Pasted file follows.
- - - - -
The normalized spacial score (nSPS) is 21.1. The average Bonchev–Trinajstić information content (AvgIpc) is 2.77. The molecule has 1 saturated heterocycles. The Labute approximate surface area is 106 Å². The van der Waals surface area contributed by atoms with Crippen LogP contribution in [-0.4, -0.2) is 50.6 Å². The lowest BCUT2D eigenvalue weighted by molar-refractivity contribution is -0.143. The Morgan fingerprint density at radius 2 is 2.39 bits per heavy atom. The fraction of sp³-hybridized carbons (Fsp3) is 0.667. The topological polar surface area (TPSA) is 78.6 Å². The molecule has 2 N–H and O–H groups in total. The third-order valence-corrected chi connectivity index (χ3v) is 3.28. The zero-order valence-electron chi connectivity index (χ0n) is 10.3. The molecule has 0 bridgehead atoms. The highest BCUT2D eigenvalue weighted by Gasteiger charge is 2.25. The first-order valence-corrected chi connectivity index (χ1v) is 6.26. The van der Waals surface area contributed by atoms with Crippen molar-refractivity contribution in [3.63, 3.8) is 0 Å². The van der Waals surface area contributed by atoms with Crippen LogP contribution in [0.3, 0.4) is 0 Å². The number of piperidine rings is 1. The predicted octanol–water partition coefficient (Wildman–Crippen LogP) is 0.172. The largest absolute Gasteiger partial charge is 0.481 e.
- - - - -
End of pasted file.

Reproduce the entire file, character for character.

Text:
The normalized spacial score (nSPS) is 21.1. The average Bonchev–Trinajstić information content (AvgIpc) is 2.77. The molecule has 1 saturated heterocycles. The Labute approximate surface area is 106 Å². The van der Waals surface area contributed by atoms with Crippen LogP contribution in [-0.4, -0.2) is 50.6 Å². The lowest BCUT2D eigenvalue weighted by molar-refractivity contribution is -0.143. The Morgan fingerprint density at radius 2 is 2.39 bits per heavy atom. The fraction of sp³-hybridized carbons (Fsp3) is 0.667. The topological polar surface area (TPSA) is 78.6 Å². The molecule has 2 N–H and O–H groups in total. The third-order valence-corrected chi connectivity index (χ3v) is 3.28. The zero-order valence-electron chi connectivity index (χ0n) is 10.3. The molecule has 0 bridgehead atoms. The highest BCUT2D eigenvalue weighted by Gasteiger charge is 2.25. The first-order valence-corrected chi connectivity index (χ1v) is 6.26. The van der Waals surface area contributed by atoms with Crippen molar-refractivity contribution in [3.63, 3.8) is 0 Å². The van der Waals surface area contributed by atoms with Crippen LogP contribution in [0.3, 0.4) is 0 Å². The number of piperidine rings is 1. The predicted octanol–water partition coefficient (Wildman–Crippen LogP) is 0.172. The largest absolute Gasteiger partial charge is 0.481 e.